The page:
And of course, it kind of – some people sort of ended up turning into that violence that they were saying was not a truth about Islam. And I’m wondering if you found voices there in Dubai that really did understand that that – we need to hear that. I mean especially people in the West need to hear those voices of kind of a progressive Islam, you know, that is -
Mr. KHOURI: Yes. I think those voices are there. And I don’t know if progressive Islam is the way to call it but certainly a moderate, mainstream, normal, everyday decent middle class citizens who are just like people in Des Moines, Iowa, or Salt Lake City, Utah, or Peoria, Illinois. I mean they’re just normal average people who don’t get into political violence, who love their neighbors, who are merciful to everybody and then who try to live by their moral dictates.
The vast majority of people in the Islamic world are like that. The problem is that you only really hear of the small minority of extremists. So you hear of Bin Laden and Zarqawi and these characters a lot more than you hear of the millions and millions of other people. Just like in the U.S. now you hear about, you know, the congressman who carried out unpleasant and unacceptable sexual behavior with their pages.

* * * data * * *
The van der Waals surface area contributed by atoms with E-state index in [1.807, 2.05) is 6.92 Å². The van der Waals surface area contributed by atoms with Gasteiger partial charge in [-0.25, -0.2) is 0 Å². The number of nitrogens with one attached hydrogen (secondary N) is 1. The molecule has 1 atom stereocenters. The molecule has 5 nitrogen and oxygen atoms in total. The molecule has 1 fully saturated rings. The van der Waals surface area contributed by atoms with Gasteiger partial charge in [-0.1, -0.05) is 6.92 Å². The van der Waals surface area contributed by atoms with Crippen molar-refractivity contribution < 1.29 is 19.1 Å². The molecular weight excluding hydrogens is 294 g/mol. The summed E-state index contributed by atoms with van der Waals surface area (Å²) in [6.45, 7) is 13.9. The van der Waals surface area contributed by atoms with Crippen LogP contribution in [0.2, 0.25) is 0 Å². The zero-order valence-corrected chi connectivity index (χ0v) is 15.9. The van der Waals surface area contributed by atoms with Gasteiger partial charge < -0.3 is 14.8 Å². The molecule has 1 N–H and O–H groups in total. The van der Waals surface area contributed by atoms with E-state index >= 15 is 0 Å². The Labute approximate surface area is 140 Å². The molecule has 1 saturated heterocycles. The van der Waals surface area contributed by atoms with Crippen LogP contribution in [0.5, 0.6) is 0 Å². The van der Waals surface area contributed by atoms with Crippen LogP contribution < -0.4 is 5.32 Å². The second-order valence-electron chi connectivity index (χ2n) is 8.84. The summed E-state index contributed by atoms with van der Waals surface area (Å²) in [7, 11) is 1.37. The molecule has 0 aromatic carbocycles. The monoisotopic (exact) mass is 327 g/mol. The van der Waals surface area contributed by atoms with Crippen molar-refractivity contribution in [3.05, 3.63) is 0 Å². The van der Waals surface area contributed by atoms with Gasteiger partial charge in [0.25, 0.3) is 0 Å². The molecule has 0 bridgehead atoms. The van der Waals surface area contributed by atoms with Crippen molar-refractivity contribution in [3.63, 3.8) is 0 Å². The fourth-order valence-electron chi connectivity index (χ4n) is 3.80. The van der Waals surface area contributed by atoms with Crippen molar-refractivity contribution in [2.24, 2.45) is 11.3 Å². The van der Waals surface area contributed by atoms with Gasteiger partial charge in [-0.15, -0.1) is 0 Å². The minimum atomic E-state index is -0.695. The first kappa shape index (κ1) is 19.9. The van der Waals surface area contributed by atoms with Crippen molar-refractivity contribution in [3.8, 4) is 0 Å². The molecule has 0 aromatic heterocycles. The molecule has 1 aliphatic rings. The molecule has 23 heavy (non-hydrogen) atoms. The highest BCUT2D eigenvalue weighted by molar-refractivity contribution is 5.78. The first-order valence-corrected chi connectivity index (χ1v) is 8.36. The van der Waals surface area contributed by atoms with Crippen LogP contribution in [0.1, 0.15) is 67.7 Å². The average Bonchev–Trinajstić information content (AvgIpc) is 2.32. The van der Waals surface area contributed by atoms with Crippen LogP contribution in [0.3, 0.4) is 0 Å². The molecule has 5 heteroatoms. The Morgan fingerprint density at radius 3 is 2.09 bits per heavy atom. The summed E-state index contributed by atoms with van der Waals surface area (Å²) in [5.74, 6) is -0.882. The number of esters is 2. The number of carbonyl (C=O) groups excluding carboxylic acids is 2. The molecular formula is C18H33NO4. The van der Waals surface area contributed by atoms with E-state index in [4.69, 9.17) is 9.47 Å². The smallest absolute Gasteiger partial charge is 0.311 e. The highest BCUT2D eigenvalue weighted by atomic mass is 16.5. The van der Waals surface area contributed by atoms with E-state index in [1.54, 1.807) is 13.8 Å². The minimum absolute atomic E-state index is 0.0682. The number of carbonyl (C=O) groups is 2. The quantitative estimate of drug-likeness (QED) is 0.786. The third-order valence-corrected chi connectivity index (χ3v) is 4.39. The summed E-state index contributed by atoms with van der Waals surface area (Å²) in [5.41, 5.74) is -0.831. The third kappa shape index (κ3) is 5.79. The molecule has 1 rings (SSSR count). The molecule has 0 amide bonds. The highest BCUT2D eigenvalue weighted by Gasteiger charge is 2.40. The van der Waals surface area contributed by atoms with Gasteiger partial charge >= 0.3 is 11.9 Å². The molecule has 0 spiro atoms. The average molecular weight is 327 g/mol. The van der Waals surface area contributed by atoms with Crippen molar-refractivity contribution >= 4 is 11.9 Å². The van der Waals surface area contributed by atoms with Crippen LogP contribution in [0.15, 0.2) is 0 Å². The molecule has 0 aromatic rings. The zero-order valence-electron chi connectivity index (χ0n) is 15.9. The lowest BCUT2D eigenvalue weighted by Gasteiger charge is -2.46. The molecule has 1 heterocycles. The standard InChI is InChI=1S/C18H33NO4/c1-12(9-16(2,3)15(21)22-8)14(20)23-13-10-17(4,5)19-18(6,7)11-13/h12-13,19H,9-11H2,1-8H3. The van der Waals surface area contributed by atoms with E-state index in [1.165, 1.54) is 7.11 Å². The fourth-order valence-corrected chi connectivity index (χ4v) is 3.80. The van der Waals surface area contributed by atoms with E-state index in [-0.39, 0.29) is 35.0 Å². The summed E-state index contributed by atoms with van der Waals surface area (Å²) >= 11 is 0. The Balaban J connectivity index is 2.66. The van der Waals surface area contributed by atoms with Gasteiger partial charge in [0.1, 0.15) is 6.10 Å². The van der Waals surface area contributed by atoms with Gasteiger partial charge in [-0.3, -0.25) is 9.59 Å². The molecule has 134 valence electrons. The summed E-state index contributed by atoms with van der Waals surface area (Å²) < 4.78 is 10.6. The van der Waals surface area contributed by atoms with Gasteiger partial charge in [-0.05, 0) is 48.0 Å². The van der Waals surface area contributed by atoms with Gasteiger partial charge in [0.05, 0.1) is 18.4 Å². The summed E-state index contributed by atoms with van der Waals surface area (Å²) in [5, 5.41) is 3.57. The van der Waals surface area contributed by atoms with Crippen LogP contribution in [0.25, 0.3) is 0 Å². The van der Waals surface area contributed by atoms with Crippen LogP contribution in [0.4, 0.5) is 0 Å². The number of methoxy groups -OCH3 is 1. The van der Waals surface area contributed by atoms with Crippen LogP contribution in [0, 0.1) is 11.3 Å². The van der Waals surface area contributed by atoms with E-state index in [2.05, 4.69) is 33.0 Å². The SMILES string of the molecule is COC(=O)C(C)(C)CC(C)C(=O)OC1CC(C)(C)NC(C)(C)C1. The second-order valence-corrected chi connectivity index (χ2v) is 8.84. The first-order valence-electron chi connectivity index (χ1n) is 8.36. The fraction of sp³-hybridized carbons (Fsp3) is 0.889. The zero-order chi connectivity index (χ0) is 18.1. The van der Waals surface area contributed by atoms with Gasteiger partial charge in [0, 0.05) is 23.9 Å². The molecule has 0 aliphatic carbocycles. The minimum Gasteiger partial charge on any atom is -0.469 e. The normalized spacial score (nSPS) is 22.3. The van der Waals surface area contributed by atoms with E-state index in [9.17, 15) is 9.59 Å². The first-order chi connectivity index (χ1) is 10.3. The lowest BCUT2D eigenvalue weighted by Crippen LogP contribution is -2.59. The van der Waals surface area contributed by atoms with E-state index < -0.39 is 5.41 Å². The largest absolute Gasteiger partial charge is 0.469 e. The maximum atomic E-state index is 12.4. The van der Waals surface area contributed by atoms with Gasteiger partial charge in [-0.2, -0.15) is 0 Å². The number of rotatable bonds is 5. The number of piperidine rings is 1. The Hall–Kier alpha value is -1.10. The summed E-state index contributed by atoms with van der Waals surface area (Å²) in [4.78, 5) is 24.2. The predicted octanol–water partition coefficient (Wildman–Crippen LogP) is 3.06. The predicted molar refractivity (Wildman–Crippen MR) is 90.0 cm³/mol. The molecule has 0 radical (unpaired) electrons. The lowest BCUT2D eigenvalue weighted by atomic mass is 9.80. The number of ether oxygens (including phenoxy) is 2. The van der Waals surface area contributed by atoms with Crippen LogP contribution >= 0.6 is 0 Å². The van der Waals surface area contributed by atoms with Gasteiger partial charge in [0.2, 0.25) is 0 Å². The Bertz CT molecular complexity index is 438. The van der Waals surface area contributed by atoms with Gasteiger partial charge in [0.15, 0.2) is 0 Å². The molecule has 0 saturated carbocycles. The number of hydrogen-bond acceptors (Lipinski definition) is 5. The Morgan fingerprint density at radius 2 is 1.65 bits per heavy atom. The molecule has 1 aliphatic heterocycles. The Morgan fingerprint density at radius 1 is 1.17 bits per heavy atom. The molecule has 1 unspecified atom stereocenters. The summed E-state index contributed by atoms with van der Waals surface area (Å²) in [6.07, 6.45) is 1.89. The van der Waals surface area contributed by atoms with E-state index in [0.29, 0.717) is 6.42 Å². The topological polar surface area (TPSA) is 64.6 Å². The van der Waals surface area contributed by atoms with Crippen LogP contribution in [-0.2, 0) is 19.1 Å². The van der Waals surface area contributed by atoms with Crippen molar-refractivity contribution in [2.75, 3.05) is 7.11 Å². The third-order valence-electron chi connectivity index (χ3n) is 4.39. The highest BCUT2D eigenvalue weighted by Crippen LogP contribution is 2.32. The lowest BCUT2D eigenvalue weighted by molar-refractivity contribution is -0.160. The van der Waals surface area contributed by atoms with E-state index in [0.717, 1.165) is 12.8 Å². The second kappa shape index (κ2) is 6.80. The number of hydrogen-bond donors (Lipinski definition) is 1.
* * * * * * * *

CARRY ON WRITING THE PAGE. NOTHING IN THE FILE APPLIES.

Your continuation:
MARTIN: Okay. Well, let me just stop you right there, Rami, because we don’t know that that occurred. I was – just as a point of clarification.
Mr. KHOURI: Right.
MARTIN: We know there are allegations. We don’t know that that’s actually occurred.
Mr. KHOURI: That’s accusations. Exactly.
MARTIN: They’re accusations of inappropriate contact. Okay.
Mr. KHOURI: Yeah. Right.
LAURA: And just you stating these things I think is important for people to hear here that, you know, the majority of Muslims all over the world are really, you know, just like we are. I think it’s important that you’re bringing that back.
MARTIN: Okay, Laura. Thank you so much for calling. We need to take a pause here. Laura, thank you for calling.
You’re listening to TALK OF THE NATION from NPR News.
Rami, I think the earlier caller does raise a question that would be of significant interest to Americans which is that if there is this trend that you identify toward more of a national identity than a Pan Arabis(ph) identity, what are the implications for the policy questions that most engaged Americans like, for example, the Middle East peace process?